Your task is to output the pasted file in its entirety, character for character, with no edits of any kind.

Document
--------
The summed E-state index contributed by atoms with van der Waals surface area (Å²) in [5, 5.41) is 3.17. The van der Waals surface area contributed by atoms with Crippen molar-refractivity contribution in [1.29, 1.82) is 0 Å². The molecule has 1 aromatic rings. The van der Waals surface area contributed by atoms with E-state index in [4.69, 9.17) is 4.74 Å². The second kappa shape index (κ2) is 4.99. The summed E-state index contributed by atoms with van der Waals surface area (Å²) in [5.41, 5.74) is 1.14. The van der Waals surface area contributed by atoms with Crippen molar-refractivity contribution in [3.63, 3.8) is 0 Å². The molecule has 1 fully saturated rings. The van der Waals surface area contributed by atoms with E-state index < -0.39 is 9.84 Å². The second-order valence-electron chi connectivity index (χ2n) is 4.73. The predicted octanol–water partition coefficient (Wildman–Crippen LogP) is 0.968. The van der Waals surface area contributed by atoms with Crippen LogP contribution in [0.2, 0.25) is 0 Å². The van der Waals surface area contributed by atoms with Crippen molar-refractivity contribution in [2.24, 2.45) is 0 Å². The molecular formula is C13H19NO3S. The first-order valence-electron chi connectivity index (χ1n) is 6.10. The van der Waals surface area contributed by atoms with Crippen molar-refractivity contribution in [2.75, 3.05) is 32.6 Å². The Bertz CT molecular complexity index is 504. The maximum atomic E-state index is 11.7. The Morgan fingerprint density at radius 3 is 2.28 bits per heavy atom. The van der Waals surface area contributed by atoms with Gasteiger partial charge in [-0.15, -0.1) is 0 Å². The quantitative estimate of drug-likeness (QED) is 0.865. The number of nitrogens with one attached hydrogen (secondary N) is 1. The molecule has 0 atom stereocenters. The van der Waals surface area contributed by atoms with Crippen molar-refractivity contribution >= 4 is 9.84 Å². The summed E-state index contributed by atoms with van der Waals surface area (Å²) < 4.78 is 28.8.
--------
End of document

The summed E-state index contributed by atoms with van der Waals surface area (Å²) in [5, 5.41) is 3.17. The van der Waals surface area contributed by atoms with Crippen molar-refractivity contribution in [1.29, 1.82) is 0 Å². The molecule has 1 aromatic rings. The van der Waals surface area contributed by atoms with E-state index in [4.69, 9.17) is 4.74 Å². The second kappa shape index (κ2) is 4.99. The summed E-state index contributed by atoms with van der Waals surface area (Å²) in [5.41, 5.74) is 1.14. The van der Waals surface area contributed by atoms with Crippen molar-refractivity contribution in [3.63, 3.8) is 0 Å². The molecule has 1 fully saturated rings. The van der Waals surface area contributed by atoms with E-state index < -0.39 is 9.84 Å². The second-order valence-electron chi connectivity index (χ2n) is 4.73. The predicted octanol–water partition coefficient (Wildman–Crippen LogP) is 0.968. The van der Waals surface area contributed by atoms with Crippen LogP contribution in [0.2, 0.25) is 0 Å². The van der Waals surface area contributed by atoms with Crippen molar-refractivity contribution in [2.24, 2.45) is 0 Å². The molecular formula is C13H19NO3S. The first-order valence-electron chi connectivity index (χ1n) is 6.10. The van der Waals surface area contributed by atoms with Crippen molar-refractivity contribution in [2.75, 3.05) is 32.6 Å². The Bertz CT molecular complexity index is 504. The maximum atomic E-state index is 11.7. The Morgan fingerprint density at radius 3 is 2.28 bits per heavy atom. The van der Waals surface area contributed by atoms with Gasteiger partial charge in [-0.15, -0.1) is 0 Å². The quantitative estimate of drug-likeness (QED) is 0.865. The number of nitrogens with one attached hydrogen (secondary N) is 1. The molecule has 0 atom stereocenters. The van der Waals surface area contributed by atoms with Crippen molar-refractivity contribution >= 4 is 9.84 Å². The summed E-state index contributed by atoms with van der Waals surface area (Å²) < 4.78 is 28.8.